An Uber Driver Is Fined for Not Speaking English, but Tech Innovation Provides Smarter Solutions

Why should local governments demand a default language when we have the tools to sort it all out?


Koen Van Weel/EPA/Newscom

County and municipal government agencies in the Miami area have fined several dozen for-hire drivers for violating a regulation requiring them to be able to speak English.

One of the people penalized, a Spanish-speaking Uber driver named Carmen Hechevarria, has gone to the press to talk about her treatment and her $250 fine. The incident highlights how poorly government regulations have adapted to both cultural change and technological advances.

Licensing regulations in Miami-Dade County require that cabbies and other for-hire drivers "be able to communicate in the English language." According to the Miami Herald, Hechevarria was not fined because her lack of English skills caused problems for any customers. A Miami airport traffic officer greeted her in English when she was dropping off her passengers, and she didn't respond. This apparently was enough to trigger the officer's concerns, and after questioning her with the help of another officer who spoke Spanish, they determined that she was not able to speak English. Therefore, they concluded, she was operating in violation of the regulation.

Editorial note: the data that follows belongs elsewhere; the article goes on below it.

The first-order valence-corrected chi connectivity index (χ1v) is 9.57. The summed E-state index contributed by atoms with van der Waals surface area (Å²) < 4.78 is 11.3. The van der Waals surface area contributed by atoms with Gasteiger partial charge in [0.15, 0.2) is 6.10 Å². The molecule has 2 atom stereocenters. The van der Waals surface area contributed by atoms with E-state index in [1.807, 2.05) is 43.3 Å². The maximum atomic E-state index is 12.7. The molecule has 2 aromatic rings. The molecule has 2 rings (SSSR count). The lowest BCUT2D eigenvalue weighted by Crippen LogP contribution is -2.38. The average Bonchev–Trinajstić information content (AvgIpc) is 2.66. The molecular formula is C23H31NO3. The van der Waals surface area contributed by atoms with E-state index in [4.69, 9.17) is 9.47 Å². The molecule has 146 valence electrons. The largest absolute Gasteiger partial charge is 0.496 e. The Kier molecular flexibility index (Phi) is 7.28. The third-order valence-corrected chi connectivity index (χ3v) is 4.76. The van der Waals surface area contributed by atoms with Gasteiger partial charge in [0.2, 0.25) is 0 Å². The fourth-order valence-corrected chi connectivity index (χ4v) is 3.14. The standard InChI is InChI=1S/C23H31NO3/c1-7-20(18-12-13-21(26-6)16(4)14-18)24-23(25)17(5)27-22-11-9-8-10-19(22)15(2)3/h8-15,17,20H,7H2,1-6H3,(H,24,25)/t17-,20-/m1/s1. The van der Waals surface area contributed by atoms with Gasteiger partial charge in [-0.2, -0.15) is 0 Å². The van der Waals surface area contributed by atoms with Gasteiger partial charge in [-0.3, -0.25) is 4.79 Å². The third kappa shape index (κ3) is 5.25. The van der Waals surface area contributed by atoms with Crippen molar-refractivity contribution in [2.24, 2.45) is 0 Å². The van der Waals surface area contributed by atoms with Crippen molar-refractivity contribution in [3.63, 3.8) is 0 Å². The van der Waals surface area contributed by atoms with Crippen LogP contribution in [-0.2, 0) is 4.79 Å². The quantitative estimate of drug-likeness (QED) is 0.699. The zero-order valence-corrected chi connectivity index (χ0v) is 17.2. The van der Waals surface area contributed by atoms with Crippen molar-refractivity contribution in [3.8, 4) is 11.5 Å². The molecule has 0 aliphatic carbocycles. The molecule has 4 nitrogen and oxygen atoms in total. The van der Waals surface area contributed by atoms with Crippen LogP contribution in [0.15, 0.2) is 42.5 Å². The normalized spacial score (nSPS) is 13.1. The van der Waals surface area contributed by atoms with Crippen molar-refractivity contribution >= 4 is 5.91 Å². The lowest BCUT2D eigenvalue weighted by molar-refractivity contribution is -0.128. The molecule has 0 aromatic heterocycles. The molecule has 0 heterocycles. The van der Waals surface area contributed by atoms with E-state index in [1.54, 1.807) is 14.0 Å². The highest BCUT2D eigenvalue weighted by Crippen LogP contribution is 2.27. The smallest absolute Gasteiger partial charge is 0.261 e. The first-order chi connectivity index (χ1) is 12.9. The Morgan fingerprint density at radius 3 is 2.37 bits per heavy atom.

After the case started getting publicity, the county's Department of Transportation put out a statement explaining that the purpose of the regulation is to make sure that the driver can communicate with the passenger in an emergency or to receive basic directions. (This, oddly, assumes that the passenger is going to be an English speaker.) A representative from Uber says that the company doesn't require drivers to be able speak English. Its app operates in English to arrange trips, and Uber believe that complies with the law.

Just think of the many ways technology could bypass this "problem" without fining Hechevarria or, worse, telling her she's not allowed to drive. Uber has already added tools to its app that make it easier for deaf and hard-of-hearing people to be drivers. When using an app to order a car, couldn't passengers inform the service whether they need somebody who speaks English? Even better: What if the customer needs somebody who speaks a different language entirely? We're talking about Miami here. Hechevarria could probably confine herself to driving around people who exclusively speak Spanish and never go hungry. UberX does allow customers to request Spanish-speaking drivers in six cities (Miami, surprisingly, is not yet among them). Imagine a tool like that expanded to other languages and other cities—and countries.

Innovations like those can help fix problems in ways that work for everyone. That's a nice contrast with occupational regulations, which instead block people from getting jobs and contributing to the economy.